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Exclusive Interview with Lisa N. Edwards

tumblr_nnkg43lfsw1rozgweo1_500I recently chatted with Lisa N. Edwards, an actress, producer, award-winning screenwriter and author. Here is what she had to say.

As an actor, you have enjoyed a career in both TV and film. Which medium do you prefer

“I prefer film definitely. It is an art in itself. The way they take the time to fill out the scene. The films that I’ve worked on are done beautifully. I really enjoyed working on them and with the people that I worked with.”

What would you say is your favorite role to date?

“I played a waitress in a short film called Riviera and it was lots of fun. It was a comedy role and I got to do a bit of stunt work. It was just so much fun. That was the first time I did stunt work. They did have a stunt double there and I said “No, hang on I’d like to try this” (laughs). It was just lots and lots of fun.”

Can you share with us any memorable moments working on a TV or film set?

“One of my first roles I was on set of a comedy series called Kath & Kim over here in Australia and I was asked to be a body double and it was naked gardening. It was not something that I would normally do so I said okay I’ll try this once and in the scene you can see my bottom.  It was the one and only time I’ve ever done anything like that and I would never do it again (laughs).”

Can you share with us your experiences working in a talent agency?

“I did that for 13 years. I worked for the talent agency before I actually bought it. I can’t really say why I bought it. (laughs). I think it was security more so than anything else. It opened my eyes to all areas of the industry and it’s kinda been a blessing for what I’m doing now. It helped me write my book obviously because I met a lot of people, like entertainment lawyers, other agents and casting directors and just lots and lots of different people. Who have lots of stories. I got to see a whole different side of how the industry works.”

Let’s talk about LIMBO. How did you conceive of this screenplay?

“I was talking to an acquaintance of mine and she was telling me about this idea that she had. She wasn’t sure what to do. We went over it a bit, what to do, and how to develop it further. She just had a basic idea. I helped her to create the story, create the characters, and to turn it into a film.”

You are also an author of books. Does your approach to writing books and writing screenplays differ?

“Very different approach. The screenplay is very much fit for how it had to be written so the characters were pretty much developed and they were intertwined into each other. It was not something you were able to manipulate too much and change. Once you had your basic outline, that was where you had to stay. Whereas with the book, I know where it needs to end, but as I write, it changes and it evolves. The book takes on its own life. It goes in different directions depending on what mood I was in when I was writing.”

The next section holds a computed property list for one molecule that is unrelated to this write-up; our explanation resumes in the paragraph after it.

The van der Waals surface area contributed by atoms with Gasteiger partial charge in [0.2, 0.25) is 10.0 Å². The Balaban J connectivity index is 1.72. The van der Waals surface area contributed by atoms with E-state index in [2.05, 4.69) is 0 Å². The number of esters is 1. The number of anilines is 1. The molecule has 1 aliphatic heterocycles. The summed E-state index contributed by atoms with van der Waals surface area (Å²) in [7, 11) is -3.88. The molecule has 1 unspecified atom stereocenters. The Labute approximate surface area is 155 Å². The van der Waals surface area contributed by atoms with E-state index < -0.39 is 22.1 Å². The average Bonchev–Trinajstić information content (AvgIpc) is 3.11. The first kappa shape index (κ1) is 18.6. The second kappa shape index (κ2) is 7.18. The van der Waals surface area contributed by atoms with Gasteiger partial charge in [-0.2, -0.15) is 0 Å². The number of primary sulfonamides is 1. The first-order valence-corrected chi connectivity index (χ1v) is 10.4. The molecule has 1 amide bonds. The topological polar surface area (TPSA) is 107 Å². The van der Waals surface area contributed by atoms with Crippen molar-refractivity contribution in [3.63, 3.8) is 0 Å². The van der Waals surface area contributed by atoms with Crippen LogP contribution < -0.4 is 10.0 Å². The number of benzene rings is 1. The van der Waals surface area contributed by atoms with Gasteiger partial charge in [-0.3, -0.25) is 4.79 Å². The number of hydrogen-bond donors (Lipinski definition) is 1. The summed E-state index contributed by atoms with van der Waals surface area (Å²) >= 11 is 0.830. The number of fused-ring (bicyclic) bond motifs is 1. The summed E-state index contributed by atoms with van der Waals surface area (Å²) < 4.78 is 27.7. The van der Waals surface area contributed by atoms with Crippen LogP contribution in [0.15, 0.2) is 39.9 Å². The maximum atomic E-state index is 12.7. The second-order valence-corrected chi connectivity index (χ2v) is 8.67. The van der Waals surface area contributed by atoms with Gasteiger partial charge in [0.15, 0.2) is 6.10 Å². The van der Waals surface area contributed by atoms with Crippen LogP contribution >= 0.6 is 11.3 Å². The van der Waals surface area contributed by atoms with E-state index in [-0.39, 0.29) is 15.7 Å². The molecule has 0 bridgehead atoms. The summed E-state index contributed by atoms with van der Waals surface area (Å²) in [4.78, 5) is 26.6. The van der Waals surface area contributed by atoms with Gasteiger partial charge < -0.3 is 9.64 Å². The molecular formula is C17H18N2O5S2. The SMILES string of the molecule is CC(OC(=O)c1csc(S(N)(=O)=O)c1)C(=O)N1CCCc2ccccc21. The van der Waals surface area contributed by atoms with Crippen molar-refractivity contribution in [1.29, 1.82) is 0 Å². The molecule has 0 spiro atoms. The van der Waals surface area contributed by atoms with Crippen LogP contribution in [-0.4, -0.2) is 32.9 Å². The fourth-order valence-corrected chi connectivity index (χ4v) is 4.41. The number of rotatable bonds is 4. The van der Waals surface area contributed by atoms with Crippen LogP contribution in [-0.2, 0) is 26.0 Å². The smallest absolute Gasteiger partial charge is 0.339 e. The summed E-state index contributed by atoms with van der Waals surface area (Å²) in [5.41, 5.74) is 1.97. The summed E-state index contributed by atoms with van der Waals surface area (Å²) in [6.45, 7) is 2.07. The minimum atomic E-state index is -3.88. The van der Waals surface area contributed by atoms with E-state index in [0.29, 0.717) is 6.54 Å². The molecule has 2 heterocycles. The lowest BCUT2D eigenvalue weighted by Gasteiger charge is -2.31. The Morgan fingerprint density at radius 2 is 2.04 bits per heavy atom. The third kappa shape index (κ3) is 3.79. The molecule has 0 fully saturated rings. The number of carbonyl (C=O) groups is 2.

Are there any authors who serve as your creative inspiration?

“I like Shakespeare. I love John Green. I love his books They’re just beautifully crafted written stories. They keep you involve and guessing. They are stories I can read with my daughter as well. She’s ten and they’re not too old. Reading with her gives us that special time together.”

You are a believer of pre-destiny. Do these beliefs shape the message of empowerment you seek to convey?

“They do. I’ve got a series on pre-destiny and how it works. If you think of life as a jigsaw puzzle and all the people you meet are a piece of that puzzle and they fit in. Sometimes you meet people and they aren’t quite fitting and you can jam them in and maybe they’re meant to fit in later on, or they just don’t fit in your puzzle. I like this thought that things are meant to happen for  reason.”

What inspired you to write Can’t Fight Fate?

“The story at the beginning is actually my own psychic reading when I was 2. Oer the last few years, I’ve spoken to a lot of people about psychics and the experiences with them. I found similar themes happening with those conversations which would always call back to the question what if what the psychic said actually did come true? If the person that I met was what the psychic said?

I wanted to sorta develop this character who always second guessed herself and always thought about what the psychic was saying when she met people. It shapes her being, it shapes her whole life and her whole destiny.”

Was it difficult transitioning from writing  screenplays to writing books?

“It was a natural progression. Can’t Fight Fate actually started as a screenplay that I was writing. I had a basic outline of how I wanted the screenplay to go. As I was writing, the ideas were getting so big and going in so many directions, it needed to become a book. That book actually became three books (laughs). I can’t wait for you to read Chasing Butterfly when it comes out next year because I think that’s a great book.”

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